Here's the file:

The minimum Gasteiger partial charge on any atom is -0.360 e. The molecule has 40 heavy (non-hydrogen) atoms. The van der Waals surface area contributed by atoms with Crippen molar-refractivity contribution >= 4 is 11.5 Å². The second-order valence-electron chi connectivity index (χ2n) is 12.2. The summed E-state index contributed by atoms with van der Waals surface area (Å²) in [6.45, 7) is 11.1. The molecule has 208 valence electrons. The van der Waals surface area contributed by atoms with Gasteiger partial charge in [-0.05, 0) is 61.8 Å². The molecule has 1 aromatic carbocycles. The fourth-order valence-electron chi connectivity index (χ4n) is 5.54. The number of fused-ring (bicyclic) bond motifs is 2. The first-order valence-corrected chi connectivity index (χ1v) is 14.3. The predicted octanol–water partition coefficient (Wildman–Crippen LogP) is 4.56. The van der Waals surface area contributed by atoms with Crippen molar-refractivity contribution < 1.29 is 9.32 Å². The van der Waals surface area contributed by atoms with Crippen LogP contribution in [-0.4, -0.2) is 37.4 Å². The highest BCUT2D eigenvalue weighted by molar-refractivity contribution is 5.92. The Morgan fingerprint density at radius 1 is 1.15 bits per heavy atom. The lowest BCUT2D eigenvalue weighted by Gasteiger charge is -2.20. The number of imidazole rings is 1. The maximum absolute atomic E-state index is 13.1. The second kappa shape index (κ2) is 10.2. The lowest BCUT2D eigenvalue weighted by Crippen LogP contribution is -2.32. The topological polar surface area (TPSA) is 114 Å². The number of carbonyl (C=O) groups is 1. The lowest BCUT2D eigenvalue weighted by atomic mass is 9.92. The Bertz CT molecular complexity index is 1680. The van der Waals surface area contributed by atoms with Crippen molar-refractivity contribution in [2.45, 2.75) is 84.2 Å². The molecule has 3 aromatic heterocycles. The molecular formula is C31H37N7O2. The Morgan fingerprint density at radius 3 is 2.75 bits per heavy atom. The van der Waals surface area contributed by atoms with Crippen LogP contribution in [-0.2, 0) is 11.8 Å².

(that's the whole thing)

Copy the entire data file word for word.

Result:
The minimum Gasteiger partial charge on any atom is -0.360 e. The molecule has 40 heavy (non-hydrogen) atoms. The van der Waals surface area contributed by atoms with Crippen molar-refractivity contribution >= 4 is 11.5 Å². The second-order valence-electron chi connectivity index (χ2n) is 12.2. The summed E-state index contributed by atoms with van der Waals surface area (Å²) in [6.45, 7) is 11.1. The molecule has 208 valence electrons. The van der Waals surface area contributed by atoms with Gasteiger partial charge in [-0.05, 0) is 61.8 Å². The molecule has 1 aromatic carbocycles. The fourth-order valence-electron chi connectivity index (χ4n) is 5.54. The number of fused-ring (bicyclic) bond motifs is 2. The first-order valence-corrected chi connectivity index (χ1v) is 14.3. The predicted octanol–water partition coefficient (Wildman–Crippen LogP) is 4.56. The van der Waals surface area contributed by atoms with Crippen molar-refractivity contribution < 1.29 is 9.32 Å². The van der Waals surface area contributed by atoms with Crippen LogP contribution in [-0.4, -0.2) is 37.4 Å². The highest BCUT2D eigenvalue weighted by molar-refractivity contribution is 5.92. The Morgan fingerprint density at radius 1 is 1.15 bits per heavy atom. The lowest BCUT2D eigenvalue weighted by Gasteiger charge is -2.20. The number of imidazole rings is 1. The maximum absolute atomic E-state index is 13.1. The second kappa shape index (κ2) is 10.2. The lowest BCUT2D eigenvalue weighted by Crippen LogP contribution is -2.32. The topological polar surface area (TPSA) is 114 Å². The number of carbonyl (C=O) groups is 1. The lowest BCUT2D eigenvalue weighted by atomic mass is 9.92. The Bertz CT molecular complexity index is 1680. The van der Waals surface area contributed by atoms with Crippen molar-refractivity contribution in [2.45, 2.75) is 84.2 Å². The molecule has 3 aromatic heterocycles. The molecular formula is C31H37N7O2. The Morgan fingerprint density at radius 3 is 2.75 bits per heavy atom. The van der Waals surface area contributed by atoms with Crippen LogP contribution in [-0.2, 0) is 11.8 Å².